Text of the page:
Greaves and MacAskill’s argument is that if the best longtermist things you could do are in fact better than the best short-termist things you could do, they’ll be a lot better, maybe by many orders of magnitude. So for a non-consequentialist theory to undermine the longtermist argument, it would have to say that you should use a non-consequentialist principle to guide your decision, even when the stakes are so large. Most non-consequentialist theories just aren’t willing to do that. For example, even if a theory holds that lying is wrong, if a murderer asks where your friend is hiding, most non-consequentialists would be okay with a lie in that situation given the high stakes.

Views that do undermine longtermism

Greaves suggest that these views are ones that would undermine longtermism (these aren’t necessarily philosophical views):

  • Time discounting. Discounting means you place less moral weight on the welfare of future people than on the welfare of present people. For example, if you discount enough that you place zero weight on the welfare of people 100 years in the future, even if there are astronomically large numbers of people in the future, it doesn’t matter.
  • Person-affecting view of population ethics. As noted above, Greaves still thinks non-totalist views of population ethics are still compatible with longtermism. But as an empirical matter, she finds it plausible that affecting average, very long run future well-being, may be too intractable. She notes that MacAskill may have a different view to hers. However, what they wrote in the paper (which she stands by) is that we should at least do more research into it as it seems extremely neglected and important. [Note that Greaves doesn’t use the term “person-affecting view” but it’s clear from her description that it’s what she’s referring to.]

Cluelessness and Moral Uncertainty

Simple cluelessness vs Complex cluelessness

Both simple and complex cluelessness involve expected value theory, where we have to assign probabilities and weights to the various possible consequences of our actions.

With simple cluelessness, there are an enormous number of possible consequences of our actions but there’s symmetry in the reasons. For example, helping an old lady across the road might increase the future population. But you could equally say, for the same reasons, that not helping the old lady could lead to the same consequence. The probabilities of either of those two actions increasing the future population then cancel out. So you can effectively ignore them for purposes of making your decision.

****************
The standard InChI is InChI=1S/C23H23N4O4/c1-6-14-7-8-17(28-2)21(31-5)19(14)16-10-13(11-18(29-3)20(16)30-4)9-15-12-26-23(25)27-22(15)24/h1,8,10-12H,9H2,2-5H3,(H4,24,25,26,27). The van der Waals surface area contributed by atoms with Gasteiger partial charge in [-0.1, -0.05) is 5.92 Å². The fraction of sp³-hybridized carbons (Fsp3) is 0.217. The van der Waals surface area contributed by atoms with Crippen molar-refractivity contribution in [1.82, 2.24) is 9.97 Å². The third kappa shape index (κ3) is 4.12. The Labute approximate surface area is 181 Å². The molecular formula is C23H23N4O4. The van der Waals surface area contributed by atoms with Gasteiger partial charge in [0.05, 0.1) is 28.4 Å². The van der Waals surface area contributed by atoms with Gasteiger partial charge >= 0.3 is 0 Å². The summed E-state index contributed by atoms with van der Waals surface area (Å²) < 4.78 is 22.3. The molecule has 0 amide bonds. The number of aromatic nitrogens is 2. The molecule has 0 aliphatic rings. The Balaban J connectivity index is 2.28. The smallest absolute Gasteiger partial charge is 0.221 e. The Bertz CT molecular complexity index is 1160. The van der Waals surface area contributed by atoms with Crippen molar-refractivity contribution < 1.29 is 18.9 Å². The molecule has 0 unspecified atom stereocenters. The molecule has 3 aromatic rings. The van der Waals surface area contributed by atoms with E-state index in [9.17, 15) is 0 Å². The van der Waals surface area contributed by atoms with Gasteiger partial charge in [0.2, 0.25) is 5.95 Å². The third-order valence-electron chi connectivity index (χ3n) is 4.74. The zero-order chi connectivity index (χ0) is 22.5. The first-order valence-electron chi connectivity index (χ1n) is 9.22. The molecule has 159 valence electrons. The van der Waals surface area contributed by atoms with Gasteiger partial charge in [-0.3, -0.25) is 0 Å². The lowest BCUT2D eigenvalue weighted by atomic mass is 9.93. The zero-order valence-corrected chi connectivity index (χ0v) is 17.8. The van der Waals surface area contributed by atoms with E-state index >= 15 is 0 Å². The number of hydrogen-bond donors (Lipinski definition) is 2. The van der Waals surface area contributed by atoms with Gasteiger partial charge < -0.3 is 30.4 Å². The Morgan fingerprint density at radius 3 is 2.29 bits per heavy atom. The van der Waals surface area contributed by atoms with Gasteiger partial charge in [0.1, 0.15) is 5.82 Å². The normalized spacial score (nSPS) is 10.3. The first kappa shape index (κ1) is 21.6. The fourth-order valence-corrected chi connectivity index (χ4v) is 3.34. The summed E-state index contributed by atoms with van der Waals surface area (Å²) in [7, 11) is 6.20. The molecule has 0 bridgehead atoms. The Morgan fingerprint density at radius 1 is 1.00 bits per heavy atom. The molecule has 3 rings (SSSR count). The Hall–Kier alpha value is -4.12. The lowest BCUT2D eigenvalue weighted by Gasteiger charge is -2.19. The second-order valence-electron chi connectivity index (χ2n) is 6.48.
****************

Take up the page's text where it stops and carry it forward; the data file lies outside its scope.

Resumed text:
That symmetry doesn’t arise for complex cluelessness, though. With complex cluelessness, you have some structured reason for thinking that your action could have a particular long-term consequence. For example, you may have some plausible, concrete reason for thinking that funding bed-nets would lead to higher population or environmental degradation. Even if you have some other plausible, structured reason for thinking that not funding actions would cause a higher population or environmental degradation, it seems unlikely those two would just “cancel out” in the same way. The probabilities you assign to the two structured reasons will likely be different and therefore asymmetric.

Greaves is not sure how we should model cluelessness or respond to it. For now, she’s just pointing out a problem, rather than suggesting a solution.

Cluelessness is not an objection to longtermism

Wiblin and Koehler ask Greaves why she doesn’t think cluelessness is an objection to longtermism, since that seems to be one of the top concerns with longtermism.

Greaves’ response is basically:

  • Cluelessness just makes you less certain about things. It should make you less confident about longtermism just as much as it should make you less confident about short-termism. There isn’t an asymmetry against longtermism.
  • All interventions are subject to cluelessness. Even when thinking about something like funding bed-nets, where the main motivation is the short-term benefits, the fact is that action still has long-term implications. So if you care about long-term impacts, you’ll still need to think about those. It isn’t necessarily easier to think through the long-term impacts of an action that is motivated by its short-term benefits than it is to think through the long-term impacts of an action motivated by expected long-term benefits. It may be tempting to say that cluelessness will favour more robust things. Greaves notes this is plausible, but not at all obvious.
  • Greaves accepts that there are different degrees of cluelessness, and that things generally get more uncertain further into the future. But longtermists in particular try to look for places where that stops happening. [It seems to me that the degree of cluelessness for a small, local, act is relatively low. For example, take donating to a local school so they can buy new sports uniforms. Sure, that donation could give rise to many unforeseen consequences. But that seems to be more a case of simple cluelessness, where unforeseen consequences largely cancel out and you can effectively ignore them. There doesn’t seem to be much complex cluelessness with such an action. So complex cluelessness seems perhaps more escapable than simple cluelessness? (Though obviously there is the trade-off that with small local actions, you’d have less expected impact – positive or negative.)]

Cluelessness might put people off longtermism, but that doesn’t mean that longtermism is wrong

Wiblin suggests that once people start thinking about the very long-term, and realise how difficult it is to understand the long-term impacts of actions, they may just give up and try to focus on more immediate concerns (e.g. caring about my family, following social rules).